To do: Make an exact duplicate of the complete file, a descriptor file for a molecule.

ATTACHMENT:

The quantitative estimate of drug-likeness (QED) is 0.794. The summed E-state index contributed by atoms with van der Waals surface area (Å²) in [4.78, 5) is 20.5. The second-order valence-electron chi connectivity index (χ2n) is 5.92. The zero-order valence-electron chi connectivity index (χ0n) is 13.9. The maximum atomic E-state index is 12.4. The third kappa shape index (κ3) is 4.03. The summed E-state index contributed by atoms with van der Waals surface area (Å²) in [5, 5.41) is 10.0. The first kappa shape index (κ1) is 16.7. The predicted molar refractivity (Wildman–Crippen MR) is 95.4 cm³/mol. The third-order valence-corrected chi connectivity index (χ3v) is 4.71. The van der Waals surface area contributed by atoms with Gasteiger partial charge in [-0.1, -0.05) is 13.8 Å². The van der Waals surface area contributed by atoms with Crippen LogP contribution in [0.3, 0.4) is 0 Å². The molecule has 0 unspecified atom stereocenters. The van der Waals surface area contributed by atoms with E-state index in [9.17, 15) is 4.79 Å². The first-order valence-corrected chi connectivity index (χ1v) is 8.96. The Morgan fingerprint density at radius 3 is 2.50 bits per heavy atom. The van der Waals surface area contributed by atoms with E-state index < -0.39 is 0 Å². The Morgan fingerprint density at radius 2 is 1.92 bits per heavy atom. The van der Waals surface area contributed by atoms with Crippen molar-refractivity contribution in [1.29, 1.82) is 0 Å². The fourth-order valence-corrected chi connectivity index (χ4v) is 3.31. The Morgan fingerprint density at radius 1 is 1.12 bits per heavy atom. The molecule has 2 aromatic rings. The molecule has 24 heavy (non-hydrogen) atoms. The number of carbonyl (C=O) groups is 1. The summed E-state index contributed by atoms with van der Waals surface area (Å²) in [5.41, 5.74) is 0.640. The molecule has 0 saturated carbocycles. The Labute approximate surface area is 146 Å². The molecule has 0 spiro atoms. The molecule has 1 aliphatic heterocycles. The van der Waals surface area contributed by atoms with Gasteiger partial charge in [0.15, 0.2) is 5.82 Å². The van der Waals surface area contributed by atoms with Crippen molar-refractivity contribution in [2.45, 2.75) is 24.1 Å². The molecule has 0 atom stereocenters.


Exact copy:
The quantitative estimate of drug-likeness (QED) is 0.794. The summed E-state index contributed by atoms with van der Waals surface area (Å²) in [4.78, 5) is 20.5. The second-order valence-electron chi connectivity index (χ2n) is 5.92. The zero-order valence-electron chi connectivity index (χ0n) is 13.9. The maximum atomic E-state index is 12.4. The third kappa shape index (κ3) is 4.03. The summed E-state index contributed by atoms with van der Waals surface area (Å²) in [5, 5.41) is 10.0. The first kappa shape index (κ1) is 16.7. The predicted molar refractivity (Wildman–Crippen MR) is 95.4 cm³/mol. The third-order valence-corrected chi connectivity index (χ3v) is 4.71. The van der Waals surface area contributed by atoms with Gasteiger partial charge in [-0.1, -0.05) is 13.8 Å². The van der Waals surface area contributed by atoms with Crippen LogP contribution in [0.3, 0.4) is 0 Å². The molecule has 0 unspecified atom stereocenters. The van der Waals surface area contributed by atoms with E-state index in [9.17, 15) is 4.79 Å². The first-order valence-corrected chi connectivity index (χ1v) is 8.96. The Morgan fingerprint density at radius 3 is 2.50 bits per heavy atom. The van der Waals surface area contributed by atoms with E-state index < -0.39 is 0 Å². The Morgan fingerprint density at radius 2 is 1.92 bits per heavy atom. The van der Waals surface area contributed by atoms with Crippen molar-refractivity contribution in [1.29, 1.82) is 0 Å². The fourth-order valence-corrected chi connectivity index (χ4v) is 3.31. The Morgan fingerprint density at radius 1 is 1.12 bits per heavy atom. The molecule has 2 aromatic rings. The molecule has 24 heavy (non-hydrogen) atoms. The number of carbonyl (C=O) groups is 1. The summed E-state index contributed by atoms with van der Waals surface area (Å²) in [5.41, 5.74) is 0.640. The molecule has 0 saturated carbocycles. The Labute approximate surface area is 146 Å². The molecule has 0 spiro atoms. The molecule has 1 aliphatic heterocycles. The van der Waals surface area contributed by atoms with Gasteiger partial charge in [0.15, 0.2) is 5.82 Å². The van der Waals surface area contributed by atoms with Crippen molar-refractivity contribution in [2.45, 2.75) is 24.1 Å². The molecule has 0 atom stereocenters.